The sloth’s head is short and flat, with a snub nose, rudimentary ears, and large eyes. They possess a short, fine undercoat and an overcoat of longer, coarser hairs, which turn green in moist conditions due to algae growth. This greenish tint camouflages them in the forest canopy. Their fur also harbors moths, ticks, and beetles. Unlike most animals, the sloth’s fur is parted on the belly and curves across the back, allowing rain to run off.
Sloths range in size from 21 to 29 inches. They weigh between 9 and 18 pounds when fully grown. As its name suggests, the two-toed sloth has two claws on each forelimb, while their hind feet have three toes with hook-like claws. These claws measure 3 to 4 inches long, perfect for hanging onto tree branches and grabbing leaves and shoots to eat. Because sloths are so light weight, they can feed in high, narrow branches that won’t support other animals, like jaguars and ocelots—predators of the sloth.
Sloths are nearsighted, relying little on vision to carry out normal patterns of behavior. They also have poor hearing. However, they have a great sense of smell thanks to extremely well-developed olfactory bulbs.
At first glance the sloth may seem slow and lazy; however, their usual idleness is due to metabolic adaptations for conserving energy. (Their metabolic rate is 40 to 45% of that expected for a mammal of their size.) Leaves, their main food source, provide very little energy or nutrients, and do not digest easily. Sloths, therefore, have large, specialized, slow-acting stomachs with four chambers in which symbiotic bacteria break down the tough leaves. As much as two-thirds of a well-fed sloth’s body weight consists of the contents of its stomach, and the digestive process can take as long as a month.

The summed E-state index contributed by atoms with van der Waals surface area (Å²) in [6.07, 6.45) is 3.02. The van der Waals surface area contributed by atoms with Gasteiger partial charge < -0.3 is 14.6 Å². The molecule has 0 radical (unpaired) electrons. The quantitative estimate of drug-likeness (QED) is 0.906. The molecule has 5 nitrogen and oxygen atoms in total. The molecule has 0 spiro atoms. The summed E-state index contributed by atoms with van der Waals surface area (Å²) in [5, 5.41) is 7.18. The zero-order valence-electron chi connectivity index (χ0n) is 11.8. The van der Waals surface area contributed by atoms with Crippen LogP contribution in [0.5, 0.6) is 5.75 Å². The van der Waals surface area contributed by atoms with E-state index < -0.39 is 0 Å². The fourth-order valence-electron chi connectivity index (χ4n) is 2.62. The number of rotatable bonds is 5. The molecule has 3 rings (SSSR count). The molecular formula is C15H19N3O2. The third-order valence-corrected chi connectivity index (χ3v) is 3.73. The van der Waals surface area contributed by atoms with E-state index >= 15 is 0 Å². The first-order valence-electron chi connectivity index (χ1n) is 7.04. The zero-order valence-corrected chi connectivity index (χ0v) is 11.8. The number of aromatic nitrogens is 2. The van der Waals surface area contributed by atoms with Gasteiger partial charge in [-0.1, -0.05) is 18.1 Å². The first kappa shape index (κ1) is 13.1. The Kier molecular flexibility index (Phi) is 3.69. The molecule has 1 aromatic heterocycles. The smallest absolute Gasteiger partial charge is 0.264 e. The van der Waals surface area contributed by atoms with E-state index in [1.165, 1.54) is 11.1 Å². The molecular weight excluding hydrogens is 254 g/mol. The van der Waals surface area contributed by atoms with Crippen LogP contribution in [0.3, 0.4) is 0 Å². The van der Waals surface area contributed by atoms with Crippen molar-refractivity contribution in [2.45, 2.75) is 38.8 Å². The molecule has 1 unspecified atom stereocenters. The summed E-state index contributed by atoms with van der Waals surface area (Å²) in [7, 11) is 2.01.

Sloths also maintain low body temperatures when active (86 to 93 °F) and still lower temperatures when resting. If a sloth’s body temperature drops too low, the digestive bacteria in its gut can stop working, and the sloth can starve to death even with a full stomach.